Rep. Pete Hoekstra Details His Breakthrough WMD Report

This is a partial transcript of "The Big Story With John Gibson," June 22, 2006, that has been edited for clarity.


DONALD RUMSFELD, SECRETARY OF DEFENSE: They are weapons of mass destruction. They're — they're harmful to human beings. And — and they have been found. And they had not been reported by Saddam Hussein, as he inaccurately alleged that he had reported all of his weapons. And they are still being found and discovered.


JOHN GIBSON, HOST: A breakthrough report says coalition forces have found chemical weapons in Iraq. That would mean Saddam Hussein lied. He did have weapons of mass destruction, at least 500 of them, according to Republican Sen. Rick Santorum and Republican Congressman Pete Hoekstra.

Congressman Hoekstra is the chairman of the House Permanent Select Committee on Intelligence, and he joins us now.

Congressman, thanks.

REP. PETE HOEKSTRA, R-MICH.: Hey, thank you.

GIBSON: I'm really confused about this. You had to pry this information out of the Department of Defense, evidently, and they're in the business of trying to convince us that Saddam did have WMD. So why was it like pulling teeth?

HOEKSTRA: Well, I'm not sure of that. That's one of those questions. Obviously, what is happening here, John, is that they see that WMD is a threat to our front-line troops.

So perhaps the answer to that question is buried in, we need to make sure we get a hold of all of these weapons. We have found 500, and we need to get a hold of all the other ones that we think may still be in Iraq because they do pose a threat to our front-line troops.

GIBSON: You know, the 500, were they all found together in one cache, one pile, or is this here and there?

HOEKSTRA: My understanding is that they were found in numerous different sites in various parts of Iraq.

GIBSON: Is 500 a lot? I mean, if the president said Iraq has WMD, is 500 enough to make that argument?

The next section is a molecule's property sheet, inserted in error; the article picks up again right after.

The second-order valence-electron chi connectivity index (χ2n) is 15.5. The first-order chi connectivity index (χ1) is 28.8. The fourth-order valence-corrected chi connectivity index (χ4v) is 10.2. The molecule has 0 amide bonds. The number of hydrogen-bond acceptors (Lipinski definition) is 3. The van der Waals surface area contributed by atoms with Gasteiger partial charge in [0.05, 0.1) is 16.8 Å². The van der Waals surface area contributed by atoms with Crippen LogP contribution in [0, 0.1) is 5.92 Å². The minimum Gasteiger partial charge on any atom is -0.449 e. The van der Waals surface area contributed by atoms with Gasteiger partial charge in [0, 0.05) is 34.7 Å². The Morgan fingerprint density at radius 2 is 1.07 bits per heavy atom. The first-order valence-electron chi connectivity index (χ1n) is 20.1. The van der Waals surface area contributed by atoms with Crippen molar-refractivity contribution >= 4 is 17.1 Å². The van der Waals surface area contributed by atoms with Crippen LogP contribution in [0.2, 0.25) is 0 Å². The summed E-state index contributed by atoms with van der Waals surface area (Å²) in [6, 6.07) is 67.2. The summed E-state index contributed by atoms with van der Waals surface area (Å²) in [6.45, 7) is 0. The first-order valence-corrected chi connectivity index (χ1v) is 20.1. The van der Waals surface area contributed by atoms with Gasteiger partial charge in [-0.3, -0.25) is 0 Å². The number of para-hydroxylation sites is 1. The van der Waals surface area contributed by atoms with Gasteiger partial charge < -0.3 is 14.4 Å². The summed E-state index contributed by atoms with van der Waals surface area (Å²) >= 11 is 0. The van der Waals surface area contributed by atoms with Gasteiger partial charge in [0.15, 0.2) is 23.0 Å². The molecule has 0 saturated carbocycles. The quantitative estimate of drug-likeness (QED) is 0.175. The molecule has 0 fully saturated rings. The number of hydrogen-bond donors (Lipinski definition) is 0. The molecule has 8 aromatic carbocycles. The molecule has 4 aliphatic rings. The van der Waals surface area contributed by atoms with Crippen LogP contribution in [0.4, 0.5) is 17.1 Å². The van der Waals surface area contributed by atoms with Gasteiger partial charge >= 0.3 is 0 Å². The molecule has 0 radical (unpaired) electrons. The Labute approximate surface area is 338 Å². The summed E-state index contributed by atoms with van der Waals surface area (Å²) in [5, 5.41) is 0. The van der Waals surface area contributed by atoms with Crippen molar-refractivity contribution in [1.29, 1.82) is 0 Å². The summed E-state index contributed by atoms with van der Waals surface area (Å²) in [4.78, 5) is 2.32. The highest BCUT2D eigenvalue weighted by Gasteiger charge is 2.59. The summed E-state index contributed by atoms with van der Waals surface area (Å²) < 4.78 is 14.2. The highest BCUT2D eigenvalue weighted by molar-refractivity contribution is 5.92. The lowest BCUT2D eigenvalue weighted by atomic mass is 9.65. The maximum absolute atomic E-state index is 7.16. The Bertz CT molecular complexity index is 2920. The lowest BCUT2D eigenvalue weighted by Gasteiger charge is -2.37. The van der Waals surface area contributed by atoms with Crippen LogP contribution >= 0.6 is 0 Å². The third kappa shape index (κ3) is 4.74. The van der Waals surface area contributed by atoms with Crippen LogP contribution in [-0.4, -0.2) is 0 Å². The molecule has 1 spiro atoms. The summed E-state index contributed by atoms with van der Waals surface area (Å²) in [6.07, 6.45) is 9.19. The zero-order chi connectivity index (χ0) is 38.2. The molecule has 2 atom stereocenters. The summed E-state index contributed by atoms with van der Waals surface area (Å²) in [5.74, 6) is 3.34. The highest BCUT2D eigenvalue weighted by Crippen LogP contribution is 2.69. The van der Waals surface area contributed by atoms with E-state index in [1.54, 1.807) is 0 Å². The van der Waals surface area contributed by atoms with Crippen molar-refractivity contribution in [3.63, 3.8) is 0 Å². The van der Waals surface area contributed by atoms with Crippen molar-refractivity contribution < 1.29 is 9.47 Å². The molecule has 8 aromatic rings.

HOEKSTRA: Well, I think you have got to put this in context of everything else that we knew that was going on in Iraq. We knew Saddam had weapons of mass destruction at one time because he used them and killed thousands of his own people and thousands of Iranians.

The Duelfer report from the Iraqi Survey Group, they said that there were obviously weapons programs in development, including anthrax in dual-use facilities that could start producing chemical weapons within six months after sanctions were lifted. This is just one more piece in a very complicated puzzle of a very, very notorious and evil regime.

GIBSON: If these are pre-'91 weapons, do they qualify as Saddam having current weapons that posed some kind of threat?

HOEKSTRA: Well, I think the secretary of defense said it very, very well. These weapons continue to pose a threat to our troops. They continue to pose a threat to the people in Iraq. And, perhaps, if these weapons were ever transported somewhere else, they would pose a threat to citizens of other countries.

These materials are still very, very deadly. It doesn't matter when they were manufactured, if they were manufactured in '88 or whether they were manufactured in '98 or 2002. They were still in Iraq, and they still have the capability today of killing people.

GIBSON: What do you think of the laughter coming from the left about this? I mean, just this kind of rejection of these as any sort of validation as a reason to go to war?

HOEKSTRA: Well, I think — I'm not going to respond to the left. I mean, first, they said there were weapons of mass destruction. You know, you've got a lot of Democrats on the record saying, you know, very forcefully, there were weapons and this is why we need to go and get rid of Saddam Hussein. The Duelfer report came out, and they said, wow, see, there were no weapons of mass destruction. And now that we have found quantities — but I think the other thing that is implied here, John, is that Secretary Rumsfeld has also said there are many, many more WMD in Iraq. We don't know how many more there are. It is not a WMD-free zone.

GIBSON: Congressman Pete Hoekstra, thank you very much. Appreciate it.

HOEKSTRA: Hey, great. Thank you.

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